Wright expects a return to a level of economic expansion will occur in late 2021 or early 2022 that “will result in…our coming close to where we were before this whole thing started …which is a pretty good economy, growing at around 2.0 to 2.2 or 2.5 percent… if the fiscal package works and if we can get everybody back to work.”
Jay Davidson, First American State Bank founder, CEO and chairman of the board, said on April 4, “Unless acted upon in a timely manner, the effect of so many unemployed workers and the demise of small and intermediate businesses, can have a catastrophic effect on the economy. By fiat, our government instantly slowed down the entire economy and may well have created a serious liquidity crisis. This crisis can have long lasting and negative repercussions.”
He continued, “I can’t speak for others, each person has to decide individually, but I have to wonder, would it have been wiser to educate, to ask citizens to exercise due caution rather than create panic, demand quarantine and with it, the cessation of economic activity? It’s a fair question and one the politicians will have to answer when this is over. We have survived other epidemics and even pandemics. The American citizen is resilient, hard-working and decent.”
Davidson continued, “Government’s answer to any problem, especially one they created, is to drop interest rates, print $2.2 trillion and redirect this funny money back to citizens and businesses. They use our money to temporarily placate us. This monetary policy solution has never worked to generate economic activity. Only citizens, consumers, and businesses grow the economy and they do so through free and independent transactions. The best solution is to open commerce as soon as possible. The economic crisis will increase exponentially as the quarantine and business slowdown goes on. The depth of the recession is dependent on time under quarantine.”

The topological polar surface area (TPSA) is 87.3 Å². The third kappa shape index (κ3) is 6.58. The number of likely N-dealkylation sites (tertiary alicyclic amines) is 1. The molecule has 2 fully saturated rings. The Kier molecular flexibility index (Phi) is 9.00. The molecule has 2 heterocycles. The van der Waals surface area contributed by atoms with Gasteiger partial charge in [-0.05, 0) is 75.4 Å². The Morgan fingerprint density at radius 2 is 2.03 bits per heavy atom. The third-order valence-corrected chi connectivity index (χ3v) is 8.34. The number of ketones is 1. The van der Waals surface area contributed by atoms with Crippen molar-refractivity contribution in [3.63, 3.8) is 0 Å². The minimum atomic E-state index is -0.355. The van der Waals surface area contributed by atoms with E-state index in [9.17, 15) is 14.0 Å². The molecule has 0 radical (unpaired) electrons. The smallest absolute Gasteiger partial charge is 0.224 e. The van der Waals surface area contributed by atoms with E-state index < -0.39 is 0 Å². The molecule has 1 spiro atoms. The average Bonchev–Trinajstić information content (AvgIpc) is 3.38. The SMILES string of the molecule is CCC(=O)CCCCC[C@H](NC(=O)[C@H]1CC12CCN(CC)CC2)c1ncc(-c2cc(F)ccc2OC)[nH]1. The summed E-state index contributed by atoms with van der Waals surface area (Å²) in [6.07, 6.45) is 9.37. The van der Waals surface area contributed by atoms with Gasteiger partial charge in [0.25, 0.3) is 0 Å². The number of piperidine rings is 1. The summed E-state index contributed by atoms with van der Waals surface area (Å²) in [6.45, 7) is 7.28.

On April 11, he added these thoughts. “Perhaps most folks don’t believe, as do I, that our national reaction to the pandemic is irrational, or that it is based on panic and out of balance to the threat. Folks may disagree with me that any restrictions on individual freedom and liberty are illegal and unconstitutional. Yet we allowed our federal government, state governors and mayors to implement restrictions on our social fabric and on business. The repercussions will taint our world for decades. It is only through the will of the people that we may return to some semblance of freedom.
I submit that any action that separates us from our Constitution, from our nature as free citizens, to this extreme, even if we return to “normal” sometime soon, sets precedent for the future. Politicians and bureaucrats must hear, loudly and clearly, that their illegal actions are not acceptable under any conditions.”